Here is a startling fact:
People in the U.S. use the Internet for more everyday research than any other medium, a fact proven by the 55 percent year-on-year surge in online searches in December, according to market researcher Nielsen/NetRatings. And Google remained the most popular place for Americans to search cyberspace in December.
The number of online searches in the U.S. soared to nearly 5.1 billion searches in December from 3.3 billion a year earlier, despite just a slight uptick in the total number of Americans connecting to the Internet, according to Nielsen/NetRatings.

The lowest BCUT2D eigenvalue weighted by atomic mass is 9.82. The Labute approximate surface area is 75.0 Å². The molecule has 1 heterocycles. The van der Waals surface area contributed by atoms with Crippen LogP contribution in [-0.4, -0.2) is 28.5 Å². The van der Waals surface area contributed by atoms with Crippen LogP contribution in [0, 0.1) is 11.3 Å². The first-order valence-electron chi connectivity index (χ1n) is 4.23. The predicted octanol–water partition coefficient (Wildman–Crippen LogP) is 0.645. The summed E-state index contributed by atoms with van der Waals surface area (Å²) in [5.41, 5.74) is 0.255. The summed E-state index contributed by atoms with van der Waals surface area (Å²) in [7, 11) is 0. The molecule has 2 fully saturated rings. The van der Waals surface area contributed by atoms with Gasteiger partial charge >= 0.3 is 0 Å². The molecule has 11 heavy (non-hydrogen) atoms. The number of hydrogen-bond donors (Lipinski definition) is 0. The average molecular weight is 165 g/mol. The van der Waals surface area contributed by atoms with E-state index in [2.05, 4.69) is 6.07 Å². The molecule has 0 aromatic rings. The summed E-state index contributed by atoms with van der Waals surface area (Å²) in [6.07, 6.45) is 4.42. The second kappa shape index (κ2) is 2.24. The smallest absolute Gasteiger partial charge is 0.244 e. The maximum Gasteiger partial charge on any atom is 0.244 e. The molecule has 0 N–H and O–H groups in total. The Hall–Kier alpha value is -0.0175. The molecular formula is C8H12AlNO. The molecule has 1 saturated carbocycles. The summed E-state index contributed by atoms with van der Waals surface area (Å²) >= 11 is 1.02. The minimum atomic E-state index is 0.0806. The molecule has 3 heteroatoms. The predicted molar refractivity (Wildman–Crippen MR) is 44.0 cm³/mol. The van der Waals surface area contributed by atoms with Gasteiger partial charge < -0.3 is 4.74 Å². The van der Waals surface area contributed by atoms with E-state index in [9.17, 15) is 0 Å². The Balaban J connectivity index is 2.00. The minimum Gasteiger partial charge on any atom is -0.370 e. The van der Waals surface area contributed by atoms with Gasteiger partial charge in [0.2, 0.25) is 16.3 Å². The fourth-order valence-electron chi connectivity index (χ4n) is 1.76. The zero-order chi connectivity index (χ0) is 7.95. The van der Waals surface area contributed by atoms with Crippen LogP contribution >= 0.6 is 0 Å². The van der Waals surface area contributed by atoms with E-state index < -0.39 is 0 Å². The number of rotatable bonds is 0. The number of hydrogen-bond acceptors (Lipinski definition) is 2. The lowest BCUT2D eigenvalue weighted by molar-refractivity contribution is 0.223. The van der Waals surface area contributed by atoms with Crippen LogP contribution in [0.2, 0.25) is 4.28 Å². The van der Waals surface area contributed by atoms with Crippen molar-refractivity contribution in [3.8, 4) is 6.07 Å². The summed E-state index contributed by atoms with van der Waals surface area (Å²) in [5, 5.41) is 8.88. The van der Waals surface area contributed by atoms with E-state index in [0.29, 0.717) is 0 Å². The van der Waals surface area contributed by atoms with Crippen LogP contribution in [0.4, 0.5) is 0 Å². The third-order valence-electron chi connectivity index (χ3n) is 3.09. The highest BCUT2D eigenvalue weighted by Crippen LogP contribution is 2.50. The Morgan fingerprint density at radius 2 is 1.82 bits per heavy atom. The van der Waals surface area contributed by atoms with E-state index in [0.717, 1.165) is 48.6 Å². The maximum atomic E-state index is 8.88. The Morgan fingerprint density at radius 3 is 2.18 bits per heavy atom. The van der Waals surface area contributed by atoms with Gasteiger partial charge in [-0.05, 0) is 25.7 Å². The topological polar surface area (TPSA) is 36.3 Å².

I was told, by a trusted colleague, that there was something like 300 million reference queries at libraries all of last year. As you can see, libraries are no longer the people's choice when it comes to everyday reference. Are we wasting our time trying to compete in the informational space? If anything, we need to recreate how we provide informational services. How about librarians meeting patrons at the door with Tablet PCs in hand? These Tablet PCs could be connected to the library's network wireless-ly. Librarians could provide on the spot assistance. Libraries could also emphasis the difference between quality reference and non-quality reference. How about this for a slogan? Can't trust the results from Google? Ask a Librarian.